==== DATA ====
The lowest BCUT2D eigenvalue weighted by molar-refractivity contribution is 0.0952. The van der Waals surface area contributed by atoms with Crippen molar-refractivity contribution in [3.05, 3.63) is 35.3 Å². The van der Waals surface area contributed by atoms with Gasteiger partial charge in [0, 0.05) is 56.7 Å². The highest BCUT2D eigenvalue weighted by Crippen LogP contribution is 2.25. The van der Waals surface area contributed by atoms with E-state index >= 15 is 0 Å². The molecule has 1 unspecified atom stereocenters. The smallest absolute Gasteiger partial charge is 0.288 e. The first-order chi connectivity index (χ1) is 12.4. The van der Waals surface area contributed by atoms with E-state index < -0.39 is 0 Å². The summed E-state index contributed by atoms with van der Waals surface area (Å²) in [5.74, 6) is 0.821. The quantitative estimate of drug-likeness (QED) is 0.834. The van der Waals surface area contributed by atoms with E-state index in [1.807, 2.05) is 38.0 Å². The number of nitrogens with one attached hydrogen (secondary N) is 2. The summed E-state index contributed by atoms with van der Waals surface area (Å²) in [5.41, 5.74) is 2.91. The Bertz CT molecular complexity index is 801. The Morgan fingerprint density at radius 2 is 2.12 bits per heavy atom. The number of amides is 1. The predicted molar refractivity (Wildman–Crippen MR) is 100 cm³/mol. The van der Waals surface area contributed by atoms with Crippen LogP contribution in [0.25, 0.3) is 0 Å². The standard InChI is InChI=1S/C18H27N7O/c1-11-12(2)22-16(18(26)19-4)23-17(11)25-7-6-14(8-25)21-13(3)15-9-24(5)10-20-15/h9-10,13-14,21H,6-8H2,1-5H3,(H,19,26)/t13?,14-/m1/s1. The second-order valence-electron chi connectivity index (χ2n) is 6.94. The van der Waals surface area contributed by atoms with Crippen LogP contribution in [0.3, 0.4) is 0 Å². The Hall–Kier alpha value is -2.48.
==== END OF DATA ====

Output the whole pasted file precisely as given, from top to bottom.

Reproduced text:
The lowest BCUT2D eigenvalue weighted by molar-refractivity contribution is 0.0952. The van der Waals surface area contributed by atoms with Crippen molar-refractivity contribution in [3.05, 3.63) is 35.3 Å². The van der Waals surface area contributed by atoms with Gasteiger partial charge in [0, 0.05) is 56.7 Å². The highest BCUT2D eigenvalue weighted by Crippen LogP contribution is 2.25. The van der Waals surface area contributed by atoms with E-state index >= 15 is 0 Å². The molecule has 1 unspecified atom stereocenters. The smallest absolute Gasteiger partial charge is 0.288 e. The first-order chi connectivity index (χ1) is 12.4. The van der Waals surface area contributed by atoms with E-state index < -0.39 is 0 Å². The summed E-state index contributed by atoms with van der Waals surface area (Å²) in [5.74, 6) is 0.821. The quantitative estimate of drug-likeness (QED) is 0.834. The van der Waals surface area contributed by atoms with E-state index in [1.807, 2.05) is 38.0 Å². The number of nitrogens with one attached hydrogen (secondary N) is 2. The summed E-state index contributed by atoms with van der Waals surface area (Å²) in [5.41, 5.74) is 2.91. The Bertz CT molecular complexity index is 801. The Morgan fingerprint density at radius 2 is 2.12 bits per heavy atom. The number of amides is 1. The predicted molar refractivity (Wildman–Crippen MR) is 100 cm³/mol. The van der Waals surface area contributed by atoms with Crippen LogP contribution in [0.25, 0.3) is 0 Å². The standard InChI is InChI=1S/C18H27N7O/c1-11-12(2)22-16(18(26)19-4)23-17(11)25-7-6-14(8-25)21-13(3)15-9-24(5)10-20-15/h9-10,13-14,21H,6-8H2,1-5H3,(H,19,26)/t13?,14-/m1/s1. The second-order valence-electron chi connectivity index (χ2n) is 6.94. The van der Waals surface area contributed by atoms with Crippen LogP contribution in [0.3, 0.4) is 0 Å². The Hall–Kier alpha value is -2.48.